Updated: October 29, 2022
As you well know, the Plasma desktop is awesome, and simply the best Linux offering there is. Looks, ergonomics (yup, that ole thing), customization, elegance, speed, all there, all ahead of the competition. And every few weeks, the KDE team unleashes a new version of their desktop unto the world. By and large, these are mostly decent, and usually an improvement over what came before. But not always. This is what makes today's article reasonably interesting. The suspense!
I fired up KDE neon User Edition - equipped with the stable release of Plasma 5.26 - on my test machine, the triple-boot IdeaPad with a Ryzen processor and associated Vega graphics. I didn't install the distro, and kept my work limited to the live session. But that was more than enough to give me a good glimpse and impression of what this new Plasma 5.26 can do. Let us talk.
Recognizable, solid. But. On the 1920x1080px laptop screen of average quality, like mine, the default colors are a bit pale. As in, until you activate the power of HD scaling, which again Plasma does the best of all, the text looks grainy and weak, not helped by the default dark-gray but not pure black font color in Plasma.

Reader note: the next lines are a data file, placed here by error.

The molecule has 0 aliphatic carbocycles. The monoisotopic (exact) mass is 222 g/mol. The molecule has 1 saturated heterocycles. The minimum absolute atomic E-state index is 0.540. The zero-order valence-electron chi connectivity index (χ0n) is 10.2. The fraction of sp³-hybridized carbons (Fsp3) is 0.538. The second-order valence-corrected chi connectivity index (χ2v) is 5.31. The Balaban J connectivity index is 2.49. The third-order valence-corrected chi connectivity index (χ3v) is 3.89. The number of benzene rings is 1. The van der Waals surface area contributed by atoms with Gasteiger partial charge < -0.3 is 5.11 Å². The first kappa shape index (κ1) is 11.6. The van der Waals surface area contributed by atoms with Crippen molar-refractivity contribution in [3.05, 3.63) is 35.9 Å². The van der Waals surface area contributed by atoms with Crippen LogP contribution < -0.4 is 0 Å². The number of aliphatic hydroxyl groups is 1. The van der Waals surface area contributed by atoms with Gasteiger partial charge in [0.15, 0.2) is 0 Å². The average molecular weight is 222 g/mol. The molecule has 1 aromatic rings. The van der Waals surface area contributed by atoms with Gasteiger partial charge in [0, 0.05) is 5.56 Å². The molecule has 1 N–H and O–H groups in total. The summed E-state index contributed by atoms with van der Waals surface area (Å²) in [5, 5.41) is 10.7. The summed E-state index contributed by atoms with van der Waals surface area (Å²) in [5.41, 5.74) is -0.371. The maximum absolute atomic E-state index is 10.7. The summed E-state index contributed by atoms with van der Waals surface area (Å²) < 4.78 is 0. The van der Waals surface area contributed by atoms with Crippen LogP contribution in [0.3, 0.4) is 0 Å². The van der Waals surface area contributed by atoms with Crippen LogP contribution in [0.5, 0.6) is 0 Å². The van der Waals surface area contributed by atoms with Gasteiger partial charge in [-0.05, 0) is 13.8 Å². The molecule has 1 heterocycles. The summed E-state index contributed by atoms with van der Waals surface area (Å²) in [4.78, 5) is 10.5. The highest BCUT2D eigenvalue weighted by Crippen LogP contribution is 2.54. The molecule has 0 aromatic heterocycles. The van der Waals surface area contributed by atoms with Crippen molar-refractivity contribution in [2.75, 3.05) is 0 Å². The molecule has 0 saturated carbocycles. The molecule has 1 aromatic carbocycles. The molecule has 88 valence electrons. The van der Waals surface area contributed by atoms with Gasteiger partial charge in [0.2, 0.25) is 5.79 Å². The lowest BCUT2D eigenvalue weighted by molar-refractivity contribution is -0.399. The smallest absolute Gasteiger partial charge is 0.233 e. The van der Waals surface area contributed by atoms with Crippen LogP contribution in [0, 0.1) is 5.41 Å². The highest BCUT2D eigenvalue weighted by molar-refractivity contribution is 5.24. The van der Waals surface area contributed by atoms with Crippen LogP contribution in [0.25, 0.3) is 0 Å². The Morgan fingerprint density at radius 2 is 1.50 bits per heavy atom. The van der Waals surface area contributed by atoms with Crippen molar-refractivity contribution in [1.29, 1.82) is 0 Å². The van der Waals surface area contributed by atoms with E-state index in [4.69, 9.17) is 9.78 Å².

I quickly increased the scaling to 125%, foregoing any other 6.25% increment in between. I used X and not Wayland, because that's the default the distro booted on, plus X is still better, so. This immediate improved the legibility of the stuff shown on the screen. Next, I went into the Appearance category in the Settings, and discovered a few other nice perks. The Colors section now includes Breeze Classic as a scheme, and if you activate it, it will color your window borders dark gray. Better than using an all-dark oppressive theme or the light-on-light Breeze option. The mix of light windows with dark borders works the best - a solution conceived in the era of sane, non-touch, non-flat desktop interfaces. In a way, this supersedes the need for the Twilight theme.
I did change the desktop theme to Breeze Dark, which colors the panel and the menu dark but not the rest, and I used my Brooze font color change. Finally, Plasma 5.26 was looking the part. Easy changes, and no need for any command-line CSS hackery. And no need for any third-party tools. Perhaps the defaults aren't ideal, for me, but you can easily and quickly change them - and more easily and quickly than before. Progress!
The system menu is now resizable
Don't you hate random scrollbars in the categories section in the menu? I do. Well, now, the Plasma menu can be resized easily, using draggable corners. No more QML hacks. More good stuff.
Plasma's package manager is okay. But still only okay. It is faster than ever before, it is a bit more consistent, but the layout is still somewhat meh. The main problem is that selected programs aren't showcased as well as they could be. There's no glamor to it. Enticing, amazing storefronts are hard to do.